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Feeling the Heat, Le Cordon Bleu Is Closing Its U.S. Cooking Schools

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The American operator of the French schools is facing new governmental regulations.

Le Cordon Bleu

My, how the times are changing: Following a period of massive enrollment increases during the recession, for-profit operator Career Education Corporation announced Wednesday that it would close all 16 Le Cordon Bleu culinary schools in the U.S. The last day for enrollment is January 4, 2016, according to NBC Chicago; after that, all current students will be allowed to finish but no new ones will be accepted.

Le Cordon Bleu is "considered today the largest network of culinary and hospitality schools in the world," according to its website. In the 1950s, Julia Child attended the Paris school, which — it is important to note — is run separately from the U.S. affiliates along with the London campus and will not be shutting down operations.

Career Education Corporation had considered selling its cooking schools, but revealed that closing them would be "a quicker and ultimately cheaper option," BuzzFeed reports. The company cited "the impact of the federal government's new regulations on career colleges" for its decision, referring to "the Obama administration's gainful employment rule, which cuts off federal financial aid to schools where graduates borrow money at high rates to pay for school but earn little after graduation." When reached by phone for further information or comment, a representative for the school hung up.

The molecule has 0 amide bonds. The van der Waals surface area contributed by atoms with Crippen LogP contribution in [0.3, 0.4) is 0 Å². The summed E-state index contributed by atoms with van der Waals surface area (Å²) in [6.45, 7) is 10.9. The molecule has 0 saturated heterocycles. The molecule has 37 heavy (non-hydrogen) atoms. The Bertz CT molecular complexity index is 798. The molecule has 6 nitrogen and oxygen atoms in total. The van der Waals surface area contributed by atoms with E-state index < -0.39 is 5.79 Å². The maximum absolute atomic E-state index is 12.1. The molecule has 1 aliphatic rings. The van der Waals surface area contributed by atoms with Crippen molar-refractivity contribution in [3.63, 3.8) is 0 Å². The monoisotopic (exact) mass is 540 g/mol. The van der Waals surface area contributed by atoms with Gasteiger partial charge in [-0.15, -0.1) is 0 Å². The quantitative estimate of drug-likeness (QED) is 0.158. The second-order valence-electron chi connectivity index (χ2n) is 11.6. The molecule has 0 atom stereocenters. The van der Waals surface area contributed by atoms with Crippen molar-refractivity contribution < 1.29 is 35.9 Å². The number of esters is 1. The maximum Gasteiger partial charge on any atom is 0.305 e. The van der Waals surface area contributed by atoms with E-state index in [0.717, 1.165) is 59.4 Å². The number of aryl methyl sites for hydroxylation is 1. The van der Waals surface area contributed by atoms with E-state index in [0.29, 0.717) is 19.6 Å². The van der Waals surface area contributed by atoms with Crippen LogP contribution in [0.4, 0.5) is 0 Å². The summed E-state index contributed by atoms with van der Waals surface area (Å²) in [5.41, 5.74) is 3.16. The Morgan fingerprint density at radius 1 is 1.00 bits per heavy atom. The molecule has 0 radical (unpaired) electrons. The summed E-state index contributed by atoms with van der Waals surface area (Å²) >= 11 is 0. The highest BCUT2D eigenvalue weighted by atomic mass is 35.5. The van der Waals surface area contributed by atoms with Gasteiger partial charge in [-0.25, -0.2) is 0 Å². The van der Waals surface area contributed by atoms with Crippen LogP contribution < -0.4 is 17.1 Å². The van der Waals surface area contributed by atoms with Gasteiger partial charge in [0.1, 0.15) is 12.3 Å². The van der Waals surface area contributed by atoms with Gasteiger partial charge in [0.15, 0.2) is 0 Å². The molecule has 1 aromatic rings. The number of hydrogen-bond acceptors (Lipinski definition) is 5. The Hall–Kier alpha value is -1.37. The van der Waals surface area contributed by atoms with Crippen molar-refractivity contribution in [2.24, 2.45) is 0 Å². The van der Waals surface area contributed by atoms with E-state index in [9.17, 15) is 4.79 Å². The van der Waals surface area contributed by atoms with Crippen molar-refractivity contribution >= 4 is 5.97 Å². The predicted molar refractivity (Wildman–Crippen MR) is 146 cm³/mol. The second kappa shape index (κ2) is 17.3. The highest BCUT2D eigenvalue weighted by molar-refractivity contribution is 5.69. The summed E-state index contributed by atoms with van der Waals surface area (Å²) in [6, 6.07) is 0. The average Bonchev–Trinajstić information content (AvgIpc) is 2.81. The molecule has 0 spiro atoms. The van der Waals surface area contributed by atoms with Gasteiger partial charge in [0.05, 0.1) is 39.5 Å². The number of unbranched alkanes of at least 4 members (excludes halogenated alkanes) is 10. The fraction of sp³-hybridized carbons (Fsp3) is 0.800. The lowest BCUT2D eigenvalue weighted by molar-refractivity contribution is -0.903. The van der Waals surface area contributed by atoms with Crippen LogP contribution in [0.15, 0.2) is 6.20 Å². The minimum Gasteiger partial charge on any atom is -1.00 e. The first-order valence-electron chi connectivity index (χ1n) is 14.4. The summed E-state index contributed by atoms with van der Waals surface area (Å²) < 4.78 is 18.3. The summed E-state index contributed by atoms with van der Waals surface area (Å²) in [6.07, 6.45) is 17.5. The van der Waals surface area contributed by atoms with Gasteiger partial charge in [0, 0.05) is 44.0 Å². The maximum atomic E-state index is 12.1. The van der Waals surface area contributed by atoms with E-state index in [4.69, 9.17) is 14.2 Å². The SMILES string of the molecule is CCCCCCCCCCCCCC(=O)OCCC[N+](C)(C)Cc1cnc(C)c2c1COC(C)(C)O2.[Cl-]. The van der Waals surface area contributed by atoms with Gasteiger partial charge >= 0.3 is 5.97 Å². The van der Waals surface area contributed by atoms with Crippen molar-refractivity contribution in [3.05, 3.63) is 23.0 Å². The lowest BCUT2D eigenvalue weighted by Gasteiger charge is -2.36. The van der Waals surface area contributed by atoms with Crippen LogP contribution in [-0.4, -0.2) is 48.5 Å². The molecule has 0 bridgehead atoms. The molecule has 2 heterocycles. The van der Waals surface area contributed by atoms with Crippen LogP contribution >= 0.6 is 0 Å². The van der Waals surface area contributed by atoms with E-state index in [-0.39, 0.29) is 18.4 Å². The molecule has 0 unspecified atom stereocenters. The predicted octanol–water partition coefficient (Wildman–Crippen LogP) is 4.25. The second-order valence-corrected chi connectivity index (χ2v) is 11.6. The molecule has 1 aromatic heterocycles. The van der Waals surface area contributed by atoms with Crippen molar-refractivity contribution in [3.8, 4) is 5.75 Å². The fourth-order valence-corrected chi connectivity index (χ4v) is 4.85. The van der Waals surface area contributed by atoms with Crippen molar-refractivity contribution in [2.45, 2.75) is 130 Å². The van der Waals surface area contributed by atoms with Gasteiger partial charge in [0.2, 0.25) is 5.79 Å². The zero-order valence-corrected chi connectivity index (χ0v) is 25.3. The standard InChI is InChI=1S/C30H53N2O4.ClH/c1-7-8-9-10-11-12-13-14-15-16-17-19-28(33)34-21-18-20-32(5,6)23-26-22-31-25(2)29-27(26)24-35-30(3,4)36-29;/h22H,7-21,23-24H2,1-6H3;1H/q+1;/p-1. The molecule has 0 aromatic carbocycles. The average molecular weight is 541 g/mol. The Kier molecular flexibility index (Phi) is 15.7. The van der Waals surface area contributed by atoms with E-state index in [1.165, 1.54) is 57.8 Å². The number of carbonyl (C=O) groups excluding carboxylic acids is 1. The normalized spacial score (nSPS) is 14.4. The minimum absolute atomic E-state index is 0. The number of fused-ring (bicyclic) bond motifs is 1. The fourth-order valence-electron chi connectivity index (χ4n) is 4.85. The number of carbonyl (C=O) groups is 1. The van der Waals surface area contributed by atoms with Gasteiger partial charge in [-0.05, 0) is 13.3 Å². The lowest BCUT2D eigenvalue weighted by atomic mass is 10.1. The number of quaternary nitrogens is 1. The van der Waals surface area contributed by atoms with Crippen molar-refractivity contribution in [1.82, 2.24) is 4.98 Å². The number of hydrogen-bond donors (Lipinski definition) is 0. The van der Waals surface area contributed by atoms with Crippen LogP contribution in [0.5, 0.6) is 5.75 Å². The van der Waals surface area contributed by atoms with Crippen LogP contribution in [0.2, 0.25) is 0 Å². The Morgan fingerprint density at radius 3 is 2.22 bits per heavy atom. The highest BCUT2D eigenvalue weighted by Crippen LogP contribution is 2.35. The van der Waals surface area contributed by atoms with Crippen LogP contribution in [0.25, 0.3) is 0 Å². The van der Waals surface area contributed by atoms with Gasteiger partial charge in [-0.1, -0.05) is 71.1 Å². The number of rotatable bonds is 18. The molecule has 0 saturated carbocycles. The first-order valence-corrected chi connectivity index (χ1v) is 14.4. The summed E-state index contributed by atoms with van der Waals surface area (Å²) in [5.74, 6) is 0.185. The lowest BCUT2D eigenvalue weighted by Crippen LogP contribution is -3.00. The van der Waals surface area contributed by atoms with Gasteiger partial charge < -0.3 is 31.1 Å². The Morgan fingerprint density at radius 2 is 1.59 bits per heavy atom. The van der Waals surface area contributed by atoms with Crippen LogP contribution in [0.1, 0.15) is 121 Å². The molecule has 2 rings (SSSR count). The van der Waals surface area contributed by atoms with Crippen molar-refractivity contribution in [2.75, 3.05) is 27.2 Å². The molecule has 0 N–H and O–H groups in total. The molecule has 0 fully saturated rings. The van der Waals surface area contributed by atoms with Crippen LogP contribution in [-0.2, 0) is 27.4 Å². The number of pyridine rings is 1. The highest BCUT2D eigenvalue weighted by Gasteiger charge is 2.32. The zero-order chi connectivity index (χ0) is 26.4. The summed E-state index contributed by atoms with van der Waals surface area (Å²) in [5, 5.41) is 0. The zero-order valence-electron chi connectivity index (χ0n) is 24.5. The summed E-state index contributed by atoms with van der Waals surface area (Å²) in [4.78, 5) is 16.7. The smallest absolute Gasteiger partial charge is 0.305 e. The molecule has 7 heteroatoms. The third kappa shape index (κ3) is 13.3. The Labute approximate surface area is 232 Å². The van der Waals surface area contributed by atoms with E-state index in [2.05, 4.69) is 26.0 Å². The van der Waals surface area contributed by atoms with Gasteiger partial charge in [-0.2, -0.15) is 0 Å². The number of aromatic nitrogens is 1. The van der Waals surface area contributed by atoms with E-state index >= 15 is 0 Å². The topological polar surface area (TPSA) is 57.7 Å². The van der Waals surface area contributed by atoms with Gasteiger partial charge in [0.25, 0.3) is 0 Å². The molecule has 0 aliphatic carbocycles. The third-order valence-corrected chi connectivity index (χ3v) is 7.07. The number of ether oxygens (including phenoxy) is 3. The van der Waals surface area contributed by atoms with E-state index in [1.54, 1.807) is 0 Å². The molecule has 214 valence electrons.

Le Cordon Bleu and other culinary institutes in the U.S. have come under increasing scrutiny for their outrageous tuition costs, high drop-out rates, and dismal job prospects. Eater analyzed the data this summer and found overwhelming evidence that culinary school isn't worth it. These for-profit centers have even been sued for their deceptive recruiting tactics and falsified rates of post-school job placement. Career Education Corporation settled one class action lawsuit from former students to the tune of $40 million.


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